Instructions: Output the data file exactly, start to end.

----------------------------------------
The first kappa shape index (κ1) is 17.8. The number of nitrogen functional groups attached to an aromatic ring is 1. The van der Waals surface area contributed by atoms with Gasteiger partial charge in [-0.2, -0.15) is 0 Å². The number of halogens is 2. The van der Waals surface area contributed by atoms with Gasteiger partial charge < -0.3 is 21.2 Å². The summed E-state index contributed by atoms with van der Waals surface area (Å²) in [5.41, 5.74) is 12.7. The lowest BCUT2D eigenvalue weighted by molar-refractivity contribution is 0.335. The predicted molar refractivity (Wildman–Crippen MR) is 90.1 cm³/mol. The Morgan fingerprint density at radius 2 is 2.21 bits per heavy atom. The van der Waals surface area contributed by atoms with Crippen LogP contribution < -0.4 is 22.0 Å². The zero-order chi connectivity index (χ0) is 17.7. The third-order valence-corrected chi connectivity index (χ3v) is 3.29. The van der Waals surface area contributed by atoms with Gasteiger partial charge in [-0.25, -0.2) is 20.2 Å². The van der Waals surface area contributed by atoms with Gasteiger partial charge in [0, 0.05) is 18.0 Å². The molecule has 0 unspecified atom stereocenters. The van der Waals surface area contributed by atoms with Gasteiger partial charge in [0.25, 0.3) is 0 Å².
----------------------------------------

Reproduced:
The first kappa shape index (κ1) is 17.8. The number of nitrogen functional groups attached to an aromatic ring is 1. The van der Waals surface area contributed by atoms with Gasteiger partial charge in [-0.2, -0.15) is 0 Å². The number of halogens is 2. The van der Waals surface area contributed by atoms with Gasteiger partial charge < -0.3 is 21.2 Å². The summed E-state index contributed by atoms with van der Waals surface area (Å²) in [5.41, 5.74) is 12.7. The lowest BCUT2D eigenvalue weighted by molar-refractivity contribution is 0.335. The predicted molar refractivity (Wildman–Crippen MR) is 90.1 cm³/mol. The Morgan fingerprint density at radius 2 is 2.21 bits per heavy atom. The van der Waals surface area contributed by atoms with Crippen LogP contribution < -0.4 is 22.0 Å². The zero-order chi connectivity index (χ0) is 17.7. The third-order valence-corrected chi connectivity index (χ3v) is 3.29. The van der Waals surface area contributed by atoms with Gasteiger partial charge in [-0.25, -0.2) is 20.2 Å². The van der Waals surface area contributed by atoms with Gasteiger partial charge in [0, 0.05) is 18.0 Å². The molecule has 0 unspecified atom stereocenters. The van der Waals surface area contributed by atoms with Gasteiger partial charge in [0.25, 0.3) is 0 Å².